Jury sentences STC armed robber to seven years after nearly five hours of deliberations

Roberto Ivonvich attends his murder trial in the 1998 death of a South Texas College security guard at the Hidalgo County Courthouse in Edinburg on Tuesday. (Joel Martinez | [email protected])

EDINBURG – A jury on Monday sentenced a 42-year-old Reynosa man to seven years in prison for his role in an armed robbery at South Texas College more than two decades ago that left a security guard dead.

The jury began deliberating Roberto Ivonovich Ojeda Hernandez’s sentence at 3 p.m. after convicting him Friday of aggravated robbery, a lesser included offense they were allowed to consider during their 18 hours of deliberations over his guilt or innocence.

The jury took approximately 4-and-a-half hours to deliberate his armed robbery sentence.

He was found not guilty of capital murder and of another lesser included charge of murder.

While prosecutors sought a life sentence, Ojeda’s defense asked the jury to sentence the man to just five years — the minimum allowed under an aggravated robbery conviction.

Aggravated robbery carries a penalty of five to 99 years, or life. While a capital murder conviction would have resulted in life without parole.

Prosecutor Orlando Esquivel said the shooting at STC on Jan. 13, 1998, that left 32-year-old Carlos Hernandez dead and sent two sisters and a college employee to the hospital with wounds from bullet fragments, is not the type of crime where the minimum is acceptable.

“Community supervision would be a pointless punishment for this defendant,” Esquivel said.

That’s because Ojeda lives in Reynosa and wouldn’t actually be under community supervision and because a minimum sentence would be a slap in the face to Hernandez’s memory, Esquivel said.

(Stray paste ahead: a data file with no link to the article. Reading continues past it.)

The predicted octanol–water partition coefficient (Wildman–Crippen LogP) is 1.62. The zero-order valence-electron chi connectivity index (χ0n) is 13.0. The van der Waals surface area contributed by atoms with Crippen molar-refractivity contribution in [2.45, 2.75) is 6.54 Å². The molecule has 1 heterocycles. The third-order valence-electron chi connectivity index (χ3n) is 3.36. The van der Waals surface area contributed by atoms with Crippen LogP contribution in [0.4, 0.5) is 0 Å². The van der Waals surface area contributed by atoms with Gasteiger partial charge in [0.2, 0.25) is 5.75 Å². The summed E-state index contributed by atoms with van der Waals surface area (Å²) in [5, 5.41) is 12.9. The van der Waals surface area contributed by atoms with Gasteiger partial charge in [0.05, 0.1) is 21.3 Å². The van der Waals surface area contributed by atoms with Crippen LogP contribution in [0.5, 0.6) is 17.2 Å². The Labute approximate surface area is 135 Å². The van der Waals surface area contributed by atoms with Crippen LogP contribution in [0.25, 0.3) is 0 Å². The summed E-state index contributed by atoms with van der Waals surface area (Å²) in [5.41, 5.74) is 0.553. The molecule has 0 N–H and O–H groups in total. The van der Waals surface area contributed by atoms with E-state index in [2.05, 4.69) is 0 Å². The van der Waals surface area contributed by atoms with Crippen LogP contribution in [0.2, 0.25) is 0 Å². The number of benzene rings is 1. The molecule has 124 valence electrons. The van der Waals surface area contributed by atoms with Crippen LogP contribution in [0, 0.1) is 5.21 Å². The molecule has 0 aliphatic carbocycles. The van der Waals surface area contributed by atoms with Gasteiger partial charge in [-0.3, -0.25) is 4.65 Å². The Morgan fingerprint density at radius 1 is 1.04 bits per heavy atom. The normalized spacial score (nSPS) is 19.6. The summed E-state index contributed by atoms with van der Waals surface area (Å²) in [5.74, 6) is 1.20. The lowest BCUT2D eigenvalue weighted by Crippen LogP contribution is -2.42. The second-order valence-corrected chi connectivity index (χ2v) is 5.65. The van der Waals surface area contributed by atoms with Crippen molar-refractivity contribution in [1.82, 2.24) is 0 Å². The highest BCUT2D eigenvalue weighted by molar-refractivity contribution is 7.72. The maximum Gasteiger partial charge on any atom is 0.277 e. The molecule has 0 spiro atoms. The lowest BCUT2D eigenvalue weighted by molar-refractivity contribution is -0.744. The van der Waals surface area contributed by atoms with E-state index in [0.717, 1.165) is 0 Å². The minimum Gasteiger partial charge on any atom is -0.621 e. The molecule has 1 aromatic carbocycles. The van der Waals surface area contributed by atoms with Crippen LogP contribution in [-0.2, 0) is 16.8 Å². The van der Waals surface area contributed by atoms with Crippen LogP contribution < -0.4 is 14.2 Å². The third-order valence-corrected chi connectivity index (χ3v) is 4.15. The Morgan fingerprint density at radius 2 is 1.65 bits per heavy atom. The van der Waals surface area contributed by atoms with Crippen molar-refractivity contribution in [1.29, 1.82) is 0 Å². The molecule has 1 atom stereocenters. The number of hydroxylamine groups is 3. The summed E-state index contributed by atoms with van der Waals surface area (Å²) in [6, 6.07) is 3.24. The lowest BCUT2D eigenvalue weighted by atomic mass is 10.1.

Testimony has shown that two armed men burst into classroom B-106 that day more than 20 years ago where employees were collecting payment from students registering for classes.

Witnesses in the building that day recalled their terror when one of those men shot Hernandez in the head and either the same man, or the other one, fired rounds from an AK-47 into the floor of the classroom sending bullet fragments flying.

“Time doesn’t erase our actions,” Esquivel said.

During the trial, Ojeda testified in his own defense, denying he was ever there.

He told the jury the 34-minute confession taped by McAllen police in a Reynosa hotel room was coerced and that when Mexican police who were not in uniform placed him in an unmarked van on Feb. 2, 1999, he thought he was being kidnapped.

Ojeda also told the jury that Mexican police physically and verbally abused him on the trip to the hotel room and shared knowledge of the crime with him.

There are portions in time that were not recorded or documented between the time that he was picked up and when the camera started recording. The lead investigator in the case also testified that the entire meeting with Ojeda was not recorded because he was building rapport before taping the confession.

Defense attorney O. Rene Flores acknowledged the jury’s doubt of the capital murder accusations on Monday and asked that they remember that doubt as they considered sentencing him.

“Send this man home. Abide by that doubt. Give him the minimum,” Flores said.

The only other piece of concrete evidence linking Ojeda to the crime aside from the confession was a palm print found on a white Dodge Dynasty investigators determined was the getaway car.

The jury was instructed not to consider the confession during the guilt or innocence phase if they felt that Ojeda’s rights were violated.

Ojeda, who has been in United States custody since March 2019, will be eligible for parole after serving half of his seven-year sentence.